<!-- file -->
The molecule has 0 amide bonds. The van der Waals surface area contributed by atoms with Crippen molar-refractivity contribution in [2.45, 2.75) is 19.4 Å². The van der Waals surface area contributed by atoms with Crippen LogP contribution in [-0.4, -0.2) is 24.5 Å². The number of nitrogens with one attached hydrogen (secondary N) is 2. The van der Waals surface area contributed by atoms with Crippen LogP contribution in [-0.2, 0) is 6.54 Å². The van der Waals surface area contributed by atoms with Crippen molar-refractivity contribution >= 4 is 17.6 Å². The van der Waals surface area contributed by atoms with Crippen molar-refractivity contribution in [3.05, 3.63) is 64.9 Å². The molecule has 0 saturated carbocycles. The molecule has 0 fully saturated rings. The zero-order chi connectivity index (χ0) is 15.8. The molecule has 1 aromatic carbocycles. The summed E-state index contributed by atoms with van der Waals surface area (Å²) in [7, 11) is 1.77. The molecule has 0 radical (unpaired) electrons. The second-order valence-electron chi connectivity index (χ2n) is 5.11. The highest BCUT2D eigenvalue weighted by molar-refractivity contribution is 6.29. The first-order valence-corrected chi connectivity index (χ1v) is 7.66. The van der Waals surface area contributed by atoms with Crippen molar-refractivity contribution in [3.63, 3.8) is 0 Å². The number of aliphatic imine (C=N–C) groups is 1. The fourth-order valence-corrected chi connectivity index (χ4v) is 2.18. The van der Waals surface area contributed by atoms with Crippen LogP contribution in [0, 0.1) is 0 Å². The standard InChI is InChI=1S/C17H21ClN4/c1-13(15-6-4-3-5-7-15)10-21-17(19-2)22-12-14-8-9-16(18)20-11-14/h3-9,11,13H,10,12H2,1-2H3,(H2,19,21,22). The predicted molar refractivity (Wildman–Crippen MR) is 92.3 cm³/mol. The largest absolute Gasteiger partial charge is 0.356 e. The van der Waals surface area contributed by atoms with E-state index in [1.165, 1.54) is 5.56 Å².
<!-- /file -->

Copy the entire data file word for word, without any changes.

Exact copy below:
The molecule has 0 amide bonds. The van der Waals surface area contributed by atoms with Crippen molar-refractivity contribution in [2.45, 2.75) is 19.4 Å². The van der Waals surface area contributed by atoms with Crippen LogP contribution in [-0.4, -0.2) is 24.5 Å². The number of nitrogens with one attached hydrogen (secondary N) is 2. The van der Waals surface area contributed by atoms with Crippen LogP contribution in [-0.2, 0) is 6.54 Å². The van der Waals surface area contributed by atoms with Crippen molar-refractivity contribution >= 4 is 17.6 Å². The van der Waals surface area contributed by atoms with Crippen molar-refractivity contribution in [3.05, 3.63) is 64.9 Å². The molecule has 0 saturated carbocycles. The molecule has 0 fully saturated rings. The zero-order chi connectivity index (χ0) is 15.8. The molecule has 1 aromatic carbocycles. The summed E-state index contributed by atoms with van der Waals surface area (Å²) in [7, 11) is 1.77. The molecule has 0 radical (unpaired) electrons. The second-order valence-electron chi connectivity index (χ2n) is 5.11. The highest BCUT2D eigenvalue weighted by molar-refractivity contribution is 6.29. The first-order valence-corrected chi connectivity index (χ1v) is 7.66. The van der Waals surface area contributed by atoms with Crippen molar-refractivity contribution in [3.63, 3.8) is 0 Å². The number of aliphatic imine (C=N–C) groups is 1. The fourth-order valence-corrected chi connectivity index (χ4v) is 2.18. The van der Waals surface area contributed by atoms with Crippen LogP contribution in [0, 0.1) is 0 Å². The standard InChI is InChI=1S/C17H21ClN4/c1-13(15-6-4-3-5-7-15)10-21-17(19-2)22-12-14-8-9-16(18)20-11-14/h3-9,11,13H,10,12H2,1-2H3,(H2,19,21,22). The predicted molar refractivity (Wildman–Crippen MR) is 92.3 cm³/mol. The largest absolute Gasteiger partial charge is 0.356 e. The van der Waals surface area contributed by atoms with E-state index in [1.165, 1.54) is 5.56 Å².